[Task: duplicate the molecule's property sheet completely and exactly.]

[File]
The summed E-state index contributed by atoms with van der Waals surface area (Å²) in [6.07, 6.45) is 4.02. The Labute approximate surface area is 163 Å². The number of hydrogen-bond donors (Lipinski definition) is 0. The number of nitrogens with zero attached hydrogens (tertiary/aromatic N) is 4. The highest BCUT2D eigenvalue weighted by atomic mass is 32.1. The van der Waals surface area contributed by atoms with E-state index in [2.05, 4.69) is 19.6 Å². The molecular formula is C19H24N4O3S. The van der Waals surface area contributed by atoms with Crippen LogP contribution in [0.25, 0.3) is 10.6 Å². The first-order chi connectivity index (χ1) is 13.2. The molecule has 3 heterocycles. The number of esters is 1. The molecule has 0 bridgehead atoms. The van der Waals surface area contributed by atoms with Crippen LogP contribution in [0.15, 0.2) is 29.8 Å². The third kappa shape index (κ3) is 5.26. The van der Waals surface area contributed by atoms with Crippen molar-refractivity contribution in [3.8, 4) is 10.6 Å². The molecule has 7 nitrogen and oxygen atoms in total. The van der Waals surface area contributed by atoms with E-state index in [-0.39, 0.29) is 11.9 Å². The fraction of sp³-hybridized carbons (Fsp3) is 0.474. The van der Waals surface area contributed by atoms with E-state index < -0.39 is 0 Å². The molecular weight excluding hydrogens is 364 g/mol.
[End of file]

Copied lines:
The summed E-state index contributed by atoms with van der Waals surface area (Å²) in [6.07, 6.45) is 4.02. The Labute approximate surface area is 163 Å². The number of hydrogen-bond donors (Lipinski definition) is 0. The number of nitrogens with zero attached hydrogens (tertiary/aromatic N) is 4. The highest BCUT2D eigenvalue weighted by atomic mass is 32.1. The van der Waals surface area contributed by atoms with E-state index in [2.05, 4.69) is 19.6 Å². The molecular formula is C19H24N4O3S. The van der Waals surface area contributed by atoms with Crippen LogP contribution in [0.25, 0.3) is 10.6 Å². The first-order chi connectivity index (χ1) is 13.2. The molecule has 3 heterocycles. The number of esters is 1. The molecule has 0 bridgehead atoms. The van der Waals surface area contributed by atoms with Crippen LogP contribution in [0.15, 0.2) is 29.8 Å². The third kappa shape index (κ3) is 5.26. The van der Waals surface area contributed by atoms with Crippen molar-refractivity contribution in [3.8, 4) is 10.6 Å². The molecule has 7 nitrogen and oxygen atoms in total. The van der Waals surface area contributed by atoms with E-state index in [-0.39, 0.29) is 11.9 Å². The fraction of sp³-hybridized carbons (Fsp3) is 0.474. The van der Waals surface area contributed by atoms with E-state index < -0.39 is 0 Å². The molecular weight excluding hydrogens is 364 g/mol.